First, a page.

'This storm isn't yet over.' Gov. Cooper to declare state of emergency amid flooding in western NC

Credit: Screen grab of drone video over Asheville courtesy of Jason Garris)
Credit: Screen grab of drone video over Asheville courtesy of Jason Garris)
Flooding in Asheville (Credit: Tiffany Means)
Flooding in Asheville (Credit: Tiffany Means)

NORTH CAROLINA (WBTV) - North Carolina Gov. Roy Cooper will declare a state of emergency for the western parts of the state after heavy rain swept through the area, causing mudslides and flooding Tuesday night into Wednesday morning.

A mandatory evacuation order has been lifted for parts of McDowell County after concerns about how the weather would affect a dam in the area.

Around 12:30 a.m., Wednesday officials ordered all residents living below Lake Tahoma to evacuate at the request of the Lake Tahoma dam engineer. The evacuation was lifted around 10 a.m.

Emergency management officials say water was spilling around the sides of the Lake Tahoma dam and a landslide occurred on one side of the dam, prompting a level one emergency. The dam has not breached and crews are working to ensure the dam is safe.

A mudslide closed portions of Interstate 40 in McDowell County for some time Wednesday morning.

The governor's office said the declaration will help North Carolina coordinate storm response and prepare for any additional impacts.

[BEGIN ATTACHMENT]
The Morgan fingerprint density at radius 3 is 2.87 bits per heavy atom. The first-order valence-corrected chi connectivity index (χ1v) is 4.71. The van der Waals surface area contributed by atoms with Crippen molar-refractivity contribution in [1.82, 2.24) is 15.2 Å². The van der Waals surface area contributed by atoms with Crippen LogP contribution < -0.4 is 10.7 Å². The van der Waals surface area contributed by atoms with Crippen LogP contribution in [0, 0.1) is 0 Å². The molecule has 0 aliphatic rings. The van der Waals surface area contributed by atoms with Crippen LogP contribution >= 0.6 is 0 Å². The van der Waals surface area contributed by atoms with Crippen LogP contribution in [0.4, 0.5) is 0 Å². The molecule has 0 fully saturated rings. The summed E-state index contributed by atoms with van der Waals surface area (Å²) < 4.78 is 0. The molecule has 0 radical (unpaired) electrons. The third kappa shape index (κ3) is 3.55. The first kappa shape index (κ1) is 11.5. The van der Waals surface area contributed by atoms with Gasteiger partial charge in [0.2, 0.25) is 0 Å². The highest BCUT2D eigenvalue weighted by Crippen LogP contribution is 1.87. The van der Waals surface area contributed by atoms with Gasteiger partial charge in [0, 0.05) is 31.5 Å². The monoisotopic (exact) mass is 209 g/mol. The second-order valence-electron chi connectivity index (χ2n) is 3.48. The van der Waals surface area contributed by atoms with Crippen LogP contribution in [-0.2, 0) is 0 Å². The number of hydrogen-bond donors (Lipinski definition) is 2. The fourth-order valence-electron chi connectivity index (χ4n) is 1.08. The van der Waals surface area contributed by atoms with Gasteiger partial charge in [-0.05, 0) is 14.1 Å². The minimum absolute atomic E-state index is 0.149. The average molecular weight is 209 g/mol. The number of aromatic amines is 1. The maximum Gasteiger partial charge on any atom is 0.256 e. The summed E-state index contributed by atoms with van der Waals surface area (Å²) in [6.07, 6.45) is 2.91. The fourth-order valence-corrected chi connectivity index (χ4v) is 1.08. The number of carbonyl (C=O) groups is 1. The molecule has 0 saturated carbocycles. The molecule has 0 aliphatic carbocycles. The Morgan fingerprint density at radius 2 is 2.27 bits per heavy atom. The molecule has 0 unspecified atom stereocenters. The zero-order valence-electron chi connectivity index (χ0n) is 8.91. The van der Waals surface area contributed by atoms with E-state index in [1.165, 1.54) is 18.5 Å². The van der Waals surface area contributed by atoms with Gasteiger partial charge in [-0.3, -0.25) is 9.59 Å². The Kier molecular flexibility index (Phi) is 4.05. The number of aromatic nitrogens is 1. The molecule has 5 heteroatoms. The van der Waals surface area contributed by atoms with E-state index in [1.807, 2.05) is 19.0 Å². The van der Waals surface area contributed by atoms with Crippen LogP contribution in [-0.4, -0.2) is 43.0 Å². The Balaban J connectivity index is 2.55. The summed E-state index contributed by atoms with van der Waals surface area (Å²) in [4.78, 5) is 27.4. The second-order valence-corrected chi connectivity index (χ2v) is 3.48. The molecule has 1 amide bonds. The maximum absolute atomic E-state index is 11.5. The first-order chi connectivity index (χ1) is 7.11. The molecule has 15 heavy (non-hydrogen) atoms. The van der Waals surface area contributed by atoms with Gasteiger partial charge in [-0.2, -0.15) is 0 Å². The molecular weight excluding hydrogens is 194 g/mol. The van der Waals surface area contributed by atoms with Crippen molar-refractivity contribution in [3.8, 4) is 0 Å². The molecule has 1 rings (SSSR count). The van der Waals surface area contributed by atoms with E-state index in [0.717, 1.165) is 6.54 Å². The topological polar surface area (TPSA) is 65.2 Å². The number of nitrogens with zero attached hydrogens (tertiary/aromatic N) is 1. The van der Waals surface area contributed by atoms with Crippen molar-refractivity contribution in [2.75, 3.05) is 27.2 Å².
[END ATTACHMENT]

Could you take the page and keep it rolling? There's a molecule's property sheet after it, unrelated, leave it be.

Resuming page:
Since Tuesday, four to seven inches of rain fell across parts of the North Carolina mountains, state officials said.

"Our emergency response and transportation crews have been working through the night to keep North Carolinians safe as conditions deteriorate," Governor Cooper said. "But this storm isn't yet over. I'm urging people to keep a close eye on forecasts and flood watches, and asking drivers to use caution especially when traveling in our western counties."

More rain is expected to fall over the next few days due to the remnants of the subtropical depression Alberto moving through the Carolinas, resulting in the possibility for more flooding. State officials said the "primary concerns right now are the stability of mountain slopes and several dams."

According to the Charlotte Observer, rivers across western North Carolina surged with record-high water levels on Wednesday as flash flood warnings remained in effect through Thursday morning.

The Catawba River near Pleasant Gardens, near Marion, was at 14.4 feet, more than three feet above flood stage, U.S. Geological Survey data stated.

Local and state officials said they are "closely monitoring" the dams at Lake Lure, Lake Tahoma, Lake Tuxedo and North Fork Lake and plan to send dam safety engineers to the areas.

Over 50 search and rescue crews were deployed to McDowell, Rutherford and Jackson counties to help with water rescues, the governor's office said.

The Charlotte Fire Department deployed two rescue teams to the western part of the state to aid in the rescues.

Officials say over 200 people sought refuge in six shelters that were open in McDowell County overnight. Over 6,500 power outages were reported across western counties, the governor's office said.

On Thursday morning, officials with the American Red Cross said nearly 40 people stayed at four of the shelters located in Buncombe County, McDowell County, Polk County and Rutherford County.

Two workers with the North Carolina Department of Transportation had to be rescued after the tandem dump truck they were using was pushed off the road and into the Catawba River.

According to the NCDOT, the pair was able to climb out through a passenger window until they were rescued.

Officials want to remind the public that if you see standing water, you should turn around.

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